IEEE World Haptics 2017

Technical tour

  • Start: in the evening, more detailed info will follow => Start shuttle on car park of conference venue  to DLR 16:45
  • Labtour at DLR from 17:30-19:30
  • Shuttle back to conference venue, End at Event Forum Fürstenfeldbruck: 20:15
  • Duration incl. shuttles: approx. 3,5 h

Limited to 100 Persons

Institute of Robotics and Mechatronics (RM)

The technical tour for the World Haptics 2017 will take place at the Robotics and Mechatronics Center of the German Aerospace Center / Deutsches Zentrum für Luft- und Raumfahrt e. V. (DLR).


Society and industry can no longer be imagined without robotics. Faster and more reliable robots are not only used in industrial production to maintain international competitiveness. Robots with safe and easy handling are also required in fields where humans are to be protected against special hazardous situations, like, for example, in space flight or rescue missions in a disaster situation. Also in everyday life, robots are considered an important relief, especially for elderly, sick, or handicapped persons.
The institute’s long-term objective is based on the idea of relieving human beings from inhuman and dangerous tasks and enabling access to hitherto inaccessible areas. Moreover, we aim at providing reliable assistance to people supporting them in everyday life. Three visionary space scenarios are the starting point for research: the development of orbital service satellites capable of performing maintenance work in space either autonomously or remote-controlled, the robonaut as robotic assistant for astronauts for establishing infrastructures in space, and autonomously flying, driving and walking robot systems for the exploration of remote planets. In interdisciplinary teams, robot systems are developed that constantly set new standards in international robotics research. Research has extended from mechanics and control technology as the initial focal points to perception by cameras, force and distance sensors as well as intelligent and autonomous motion and task planning. The DLR lightweight robot LWR and the minimally invasive surgery system MIRO are outstanding examples for the technology transfer potential of these developments.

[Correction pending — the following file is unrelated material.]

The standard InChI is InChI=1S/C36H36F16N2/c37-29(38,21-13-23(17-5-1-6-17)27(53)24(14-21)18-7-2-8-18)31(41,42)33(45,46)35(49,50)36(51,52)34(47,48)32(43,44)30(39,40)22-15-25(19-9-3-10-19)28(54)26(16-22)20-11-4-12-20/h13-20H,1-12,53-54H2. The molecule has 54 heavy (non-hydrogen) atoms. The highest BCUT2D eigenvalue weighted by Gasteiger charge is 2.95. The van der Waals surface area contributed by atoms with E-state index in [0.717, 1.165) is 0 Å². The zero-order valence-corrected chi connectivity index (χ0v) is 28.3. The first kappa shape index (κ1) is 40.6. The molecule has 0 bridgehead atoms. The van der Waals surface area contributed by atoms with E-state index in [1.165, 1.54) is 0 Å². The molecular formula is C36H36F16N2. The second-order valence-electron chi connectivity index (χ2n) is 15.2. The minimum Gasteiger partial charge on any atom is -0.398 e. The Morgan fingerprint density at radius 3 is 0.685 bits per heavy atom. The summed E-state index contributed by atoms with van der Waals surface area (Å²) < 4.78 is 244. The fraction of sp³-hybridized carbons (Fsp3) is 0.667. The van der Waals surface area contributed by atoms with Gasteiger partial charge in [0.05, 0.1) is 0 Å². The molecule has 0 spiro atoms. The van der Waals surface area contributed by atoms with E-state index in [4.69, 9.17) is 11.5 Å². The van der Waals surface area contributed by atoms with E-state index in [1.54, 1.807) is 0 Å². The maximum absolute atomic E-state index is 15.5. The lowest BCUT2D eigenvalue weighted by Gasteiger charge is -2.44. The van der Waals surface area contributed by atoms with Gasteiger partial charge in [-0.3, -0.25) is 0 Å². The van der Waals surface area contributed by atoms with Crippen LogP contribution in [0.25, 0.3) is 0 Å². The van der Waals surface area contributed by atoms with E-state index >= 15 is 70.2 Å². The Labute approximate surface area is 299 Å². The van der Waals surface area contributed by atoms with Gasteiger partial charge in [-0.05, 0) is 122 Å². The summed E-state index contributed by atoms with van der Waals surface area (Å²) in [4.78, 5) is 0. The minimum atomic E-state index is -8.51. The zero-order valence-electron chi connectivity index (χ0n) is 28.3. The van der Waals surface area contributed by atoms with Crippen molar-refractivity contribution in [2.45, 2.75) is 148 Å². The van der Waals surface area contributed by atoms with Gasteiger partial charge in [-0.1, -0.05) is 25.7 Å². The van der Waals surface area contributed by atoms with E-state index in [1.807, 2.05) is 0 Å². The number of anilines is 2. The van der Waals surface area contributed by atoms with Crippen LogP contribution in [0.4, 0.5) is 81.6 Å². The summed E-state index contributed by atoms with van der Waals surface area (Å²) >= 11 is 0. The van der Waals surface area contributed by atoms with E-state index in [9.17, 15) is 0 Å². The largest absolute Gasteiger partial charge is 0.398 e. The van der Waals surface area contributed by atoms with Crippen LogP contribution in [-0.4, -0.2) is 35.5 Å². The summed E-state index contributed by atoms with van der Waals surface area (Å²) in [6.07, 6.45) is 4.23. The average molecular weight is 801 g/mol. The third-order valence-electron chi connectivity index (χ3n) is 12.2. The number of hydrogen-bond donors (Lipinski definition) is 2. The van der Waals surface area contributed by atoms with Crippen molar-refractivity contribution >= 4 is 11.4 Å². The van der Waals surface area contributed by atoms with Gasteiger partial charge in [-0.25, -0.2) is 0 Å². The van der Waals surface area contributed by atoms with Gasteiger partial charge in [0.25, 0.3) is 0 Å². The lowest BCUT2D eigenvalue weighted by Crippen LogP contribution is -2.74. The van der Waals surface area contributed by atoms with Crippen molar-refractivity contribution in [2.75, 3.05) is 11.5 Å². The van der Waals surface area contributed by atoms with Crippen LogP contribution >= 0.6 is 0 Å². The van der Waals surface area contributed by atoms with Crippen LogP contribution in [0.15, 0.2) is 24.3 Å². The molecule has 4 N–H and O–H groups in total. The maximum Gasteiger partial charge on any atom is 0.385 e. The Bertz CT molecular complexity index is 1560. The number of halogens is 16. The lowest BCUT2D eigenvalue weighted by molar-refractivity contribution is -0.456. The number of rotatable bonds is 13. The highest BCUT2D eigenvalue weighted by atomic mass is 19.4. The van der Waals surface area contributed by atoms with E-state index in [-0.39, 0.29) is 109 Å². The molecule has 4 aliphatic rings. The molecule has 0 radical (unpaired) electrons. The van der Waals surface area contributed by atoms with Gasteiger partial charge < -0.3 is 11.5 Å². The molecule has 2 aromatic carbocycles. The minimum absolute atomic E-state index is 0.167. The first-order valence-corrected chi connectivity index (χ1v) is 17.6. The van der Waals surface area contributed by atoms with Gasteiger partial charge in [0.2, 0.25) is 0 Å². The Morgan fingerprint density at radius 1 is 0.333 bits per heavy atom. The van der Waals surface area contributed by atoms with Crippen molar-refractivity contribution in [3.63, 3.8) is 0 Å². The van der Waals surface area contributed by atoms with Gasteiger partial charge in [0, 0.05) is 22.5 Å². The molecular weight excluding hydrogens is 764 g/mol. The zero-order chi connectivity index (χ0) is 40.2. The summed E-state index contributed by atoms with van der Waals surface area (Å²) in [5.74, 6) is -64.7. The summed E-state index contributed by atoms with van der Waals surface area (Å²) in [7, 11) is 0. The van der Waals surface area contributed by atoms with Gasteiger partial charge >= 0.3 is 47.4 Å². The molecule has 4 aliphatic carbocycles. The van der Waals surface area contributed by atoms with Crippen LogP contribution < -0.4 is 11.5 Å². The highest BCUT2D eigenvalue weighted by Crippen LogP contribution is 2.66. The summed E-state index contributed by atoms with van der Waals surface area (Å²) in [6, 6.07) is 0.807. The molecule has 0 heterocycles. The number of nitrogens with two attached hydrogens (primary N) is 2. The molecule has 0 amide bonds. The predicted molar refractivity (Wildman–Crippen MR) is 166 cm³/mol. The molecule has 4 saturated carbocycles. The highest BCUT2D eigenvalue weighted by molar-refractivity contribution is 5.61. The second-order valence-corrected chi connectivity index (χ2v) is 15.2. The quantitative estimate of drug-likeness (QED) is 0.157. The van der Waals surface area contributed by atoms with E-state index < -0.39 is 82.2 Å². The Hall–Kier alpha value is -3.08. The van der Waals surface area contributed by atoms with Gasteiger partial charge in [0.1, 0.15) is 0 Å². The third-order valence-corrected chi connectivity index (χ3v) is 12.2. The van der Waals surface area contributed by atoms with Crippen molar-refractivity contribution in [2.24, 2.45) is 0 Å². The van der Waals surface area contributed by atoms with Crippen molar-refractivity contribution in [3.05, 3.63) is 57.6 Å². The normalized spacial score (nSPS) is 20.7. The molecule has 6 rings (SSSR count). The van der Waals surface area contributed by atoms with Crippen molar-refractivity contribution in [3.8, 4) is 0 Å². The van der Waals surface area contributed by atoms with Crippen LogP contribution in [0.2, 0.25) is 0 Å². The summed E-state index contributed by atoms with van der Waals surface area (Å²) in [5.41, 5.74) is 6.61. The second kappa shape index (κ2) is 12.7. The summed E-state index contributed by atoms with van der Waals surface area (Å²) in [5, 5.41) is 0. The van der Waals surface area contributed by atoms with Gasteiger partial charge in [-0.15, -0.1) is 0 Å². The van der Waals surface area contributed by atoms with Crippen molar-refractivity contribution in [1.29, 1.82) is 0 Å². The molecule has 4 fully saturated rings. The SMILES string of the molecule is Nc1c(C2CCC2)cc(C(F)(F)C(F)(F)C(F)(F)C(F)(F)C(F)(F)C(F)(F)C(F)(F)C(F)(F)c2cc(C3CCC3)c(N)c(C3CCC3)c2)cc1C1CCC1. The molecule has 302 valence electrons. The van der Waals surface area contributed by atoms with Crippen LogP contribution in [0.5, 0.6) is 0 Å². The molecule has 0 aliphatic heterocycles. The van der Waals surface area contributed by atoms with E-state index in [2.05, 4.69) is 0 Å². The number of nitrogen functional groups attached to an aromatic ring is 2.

See for more information on the Robotics and Mechatronics Center.